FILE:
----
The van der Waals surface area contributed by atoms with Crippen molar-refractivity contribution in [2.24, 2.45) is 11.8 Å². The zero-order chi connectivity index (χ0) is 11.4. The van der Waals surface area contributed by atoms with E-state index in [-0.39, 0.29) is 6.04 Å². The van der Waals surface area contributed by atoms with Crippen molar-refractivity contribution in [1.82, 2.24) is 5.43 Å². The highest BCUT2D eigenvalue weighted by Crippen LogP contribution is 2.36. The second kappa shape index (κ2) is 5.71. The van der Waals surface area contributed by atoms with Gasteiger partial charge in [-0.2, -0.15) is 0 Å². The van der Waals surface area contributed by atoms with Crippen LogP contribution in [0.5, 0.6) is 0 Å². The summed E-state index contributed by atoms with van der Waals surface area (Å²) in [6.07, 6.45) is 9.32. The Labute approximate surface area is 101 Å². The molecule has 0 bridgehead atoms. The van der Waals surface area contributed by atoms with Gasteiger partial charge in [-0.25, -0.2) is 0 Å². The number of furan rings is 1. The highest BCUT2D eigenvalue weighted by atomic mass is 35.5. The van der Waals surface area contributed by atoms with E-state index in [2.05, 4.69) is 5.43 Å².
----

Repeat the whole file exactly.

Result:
The van der Waals surface area contributed by atoms with Crippen molar-refractivity contribution in [2.24, 2.45) is 11.8 Å². The zero-order chi connectivity index (χ0) is 11.4. The van der Waals surface area contributed by atoms with E-state index in [-0.39, 0.29) is 6.04 Å². The van der Waals surface area contributed by atoms with Crippen molar-refractivity contribution in [1.82, 2.24) is 5.43 Å². The highest BCUT2D eigenvalue weighted by Crippen LogP contribution is 2.36. The second kappa shape index (κ2) is 5.71. The van der Waals surface area contributed by atoms with Gasteiger partial charge in [-0.2, -0.15) is 0 Å². The van der Waals surface area contributed by atoms with Crippen LogP contribution in [0.5, 0.6) is 0 Å². The summed E-state index contributed by atoms with van der Waals surface area (Å²) in [6.07, 6.45) is 9.32. The Labute approximate surface area is 101 Å². The molecule has 0 bridgehead atoms. The van der Waals surface area contributed by atoms with Gasteiger partial charge in [-0.25, -0.2) is 0 Å². The number of furan rings is 1. The highest BCUT2D eigenvalue weighted by atomic mass is 35.5. The van der Waals surface area contributed by atoms with E-state index in [2.05, 4.69) is 5.43 Å².